3. Follow the latest official instructions for your safety — if you haven’t already left.

If you are in Florida, Georgia and South Carolina, you should have already checked if you need to evacuate. If you haven’t left, check your options for hunkering down or the nearest shelters immediately. Officials are taking Matthew very seriously, because it has already caused hundreds of deaths and wreaked severe damage in three Caribbean countries.

“There are no excuses” to not evacuate, declared Scott. “You need to leave. Evacuate, evacuate, evacuate … Are you willing to take a gamble? That’s what you’re doing.”

As the storm closes in, emergency services in Brevard County in Florida announced on Twitter shortly after midnight Friday that the situation had deteriorated so badly that 911 responses could no longer be provided.

4. What about storm surges?

Meteorologists are expecting storm surge to come with the storm, which could raise sea levels as much as 9 ft. (2.7 m) in some coastal communities in Florida. Forecasters say it is particularly serious during high tide — which is expected just after midnight Friday morning and again early Friday afternoon along the Florida coast, just as the storm is along it.

Unlike heavy rainfall, storm surge will start before locals expect it. “You’re going to get storm surge before the storm gets there,” says Sean Sublette, a meteorologist at Climate Central.

Storm surge has worsened the damage in some particularly devastating storms in the past, including Hurricane Katrina and Hurricane Sandy where storm surge reached heights of 25 ft. (7 m) and 9 ft. (2.7 m), respectively, according to a National Hurricane Center report.

5. How is transportation and other infrastructure being affected?

The Associated Press (AP) reports that over 1,500 flights have been canceled Thursday, and more that 1,300 flights Friday, in anticipation of bad weather. American Airlines, with a large operation in Miami, is the worst hit by these cancellations, followed by JetBlue and Southwest Airlines.

Fort Lauderdale and Orlando airports have already closed, with the latter not expected to reopen until Sunday. Delta Air Lines, which has a hub in Atlanta, told AP that cancellations were likely to spread to coastal Georgia and South Carolina on Saturday.

The Sun Sentinel is reporting that while Miami International Airport will remain open, all airlines flying there have suspended their flights. It also reports that all south Floridian seaports have either been closed or seen cruises rerouted in the face of Matthew, and the local Tri-Rail trains are expected to be out of service through the weekend.

Highways in south Florida are expected to remain open, according to the Sun Sentinel, but authorities are warning the public to be extremely cautious. A voluntary driving ban is also in effect in Broward County in Florida. Meanwhile, a section of I-16 highway in Georgia has been given over to exclusive use by evacuees of the area, reports the Macon Telegraph.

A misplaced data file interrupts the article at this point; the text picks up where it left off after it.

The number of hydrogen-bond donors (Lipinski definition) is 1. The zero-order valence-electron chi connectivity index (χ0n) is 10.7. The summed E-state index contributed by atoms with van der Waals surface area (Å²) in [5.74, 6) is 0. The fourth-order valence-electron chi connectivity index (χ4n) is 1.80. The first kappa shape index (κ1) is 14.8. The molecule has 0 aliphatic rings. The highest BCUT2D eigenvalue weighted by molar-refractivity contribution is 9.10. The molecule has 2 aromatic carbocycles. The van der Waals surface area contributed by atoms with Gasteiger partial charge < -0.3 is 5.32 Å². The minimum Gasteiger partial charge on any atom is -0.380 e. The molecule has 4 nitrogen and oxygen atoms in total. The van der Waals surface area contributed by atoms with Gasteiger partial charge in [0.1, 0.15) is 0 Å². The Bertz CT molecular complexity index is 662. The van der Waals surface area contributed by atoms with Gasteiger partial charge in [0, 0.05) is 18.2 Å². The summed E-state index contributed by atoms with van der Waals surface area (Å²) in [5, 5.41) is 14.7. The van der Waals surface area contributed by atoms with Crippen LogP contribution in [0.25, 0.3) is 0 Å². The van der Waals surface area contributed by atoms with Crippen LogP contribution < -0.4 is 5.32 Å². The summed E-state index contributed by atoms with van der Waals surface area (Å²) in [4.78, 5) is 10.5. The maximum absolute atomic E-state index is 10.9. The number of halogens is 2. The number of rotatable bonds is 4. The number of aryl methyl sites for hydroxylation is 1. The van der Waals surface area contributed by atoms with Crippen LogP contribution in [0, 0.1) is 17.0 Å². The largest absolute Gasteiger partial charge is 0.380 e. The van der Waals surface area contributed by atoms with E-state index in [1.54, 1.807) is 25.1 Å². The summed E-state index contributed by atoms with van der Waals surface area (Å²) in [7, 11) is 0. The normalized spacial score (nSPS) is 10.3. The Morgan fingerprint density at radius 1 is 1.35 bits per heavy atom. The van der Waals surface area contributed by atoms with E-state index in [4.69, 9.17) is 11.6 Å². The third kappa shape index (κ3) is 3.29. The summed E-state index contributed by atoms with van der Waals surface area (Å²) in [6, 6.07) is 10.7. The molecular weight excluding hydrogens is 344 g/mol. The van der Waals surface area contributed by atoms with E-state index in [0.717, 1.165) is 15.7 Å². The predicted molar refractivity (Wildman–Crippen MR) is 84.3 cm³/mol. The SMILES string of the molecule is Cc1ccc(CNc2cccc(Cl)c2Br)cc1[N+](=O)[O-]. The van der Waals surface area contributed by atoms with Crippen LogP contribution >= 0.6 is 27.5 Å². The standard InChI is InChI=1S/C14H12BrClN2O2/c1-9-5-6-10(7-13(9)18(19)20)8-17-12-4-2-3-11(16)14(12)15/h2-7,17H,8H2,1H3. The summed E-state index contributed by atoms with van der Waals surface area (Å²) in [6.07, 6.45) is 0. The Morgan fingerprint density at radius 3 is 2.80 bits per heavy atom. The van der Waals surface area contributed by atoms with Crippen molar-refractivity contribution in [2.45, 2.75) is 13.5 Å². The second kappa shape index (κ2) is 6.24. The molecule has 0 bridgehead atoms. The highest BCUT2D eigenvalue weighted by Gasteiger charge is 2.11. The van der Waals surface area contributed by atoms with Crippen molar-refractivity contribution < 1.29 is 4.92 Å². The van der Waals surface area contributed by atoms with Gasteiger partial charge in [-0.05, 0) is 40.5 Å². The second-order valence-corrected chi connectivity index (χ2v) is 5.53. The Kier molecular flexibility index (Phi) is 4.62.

As of 5 a.m. ET on Friday, Matthew had caused at least over 307,000 homes and businesses across Florida to lose power, according to the Florida Power & Light Co. A CNN correspondent reporting from Palm Bay, Fla., said overnight Friday on CNN that he and his crew had seen “transformers popping off” in the late hours of Thursday.

The Kennedy Space Center, located in Cape Canaveral, announced that it would be closed Thursday and Friday, saying that it expects hurricane-force wind to hit surrounding areas Friday morning. Mashable reports that the NASA facility has never experienced a direct hit of this magnitude before.

6. It has left a trail of devastation in the Caribbean

The destruction wrought by Matthew has wrought devastation in Haiti, where at least 283 people died. Many houses and bridges have collapsed. This is the first time in more than half a century Haiti has been hit directly by a Category-4 storm. The storm also blew through the Bahamas and eastern Cuba, but the damage was far lighter.

The U.N.’s mission in Haiti has tweeted Thursday night several images of destruction in the country left behind by Matthew.

7. Matthew isn’t the only hurricane in the Atlantic at the moment.

A second hurricane, Nicole, is also developing in the Atlantic. Though the latest Hurricane Center forecast has Nicole 340 miles (545 km) south of Bermuda, it is already a category-2 storm, with sustained wind speeds at nearly 105 m.p.h. (165 km/h).

8. How can I help?

Hurricane Matthew has caused much destruction and misery both in the U.S. and elsewhere. If you would like to donate to a charity helping with recovery efforts, which would likely take a very long time, here is a handy guide to giving efficiently.

Donating blood at your local Red Cross is another helpful gesture, as blood donation drives across the region feeling Matthew’s full force have been disrupted, according to a Red Cross representative on CNN.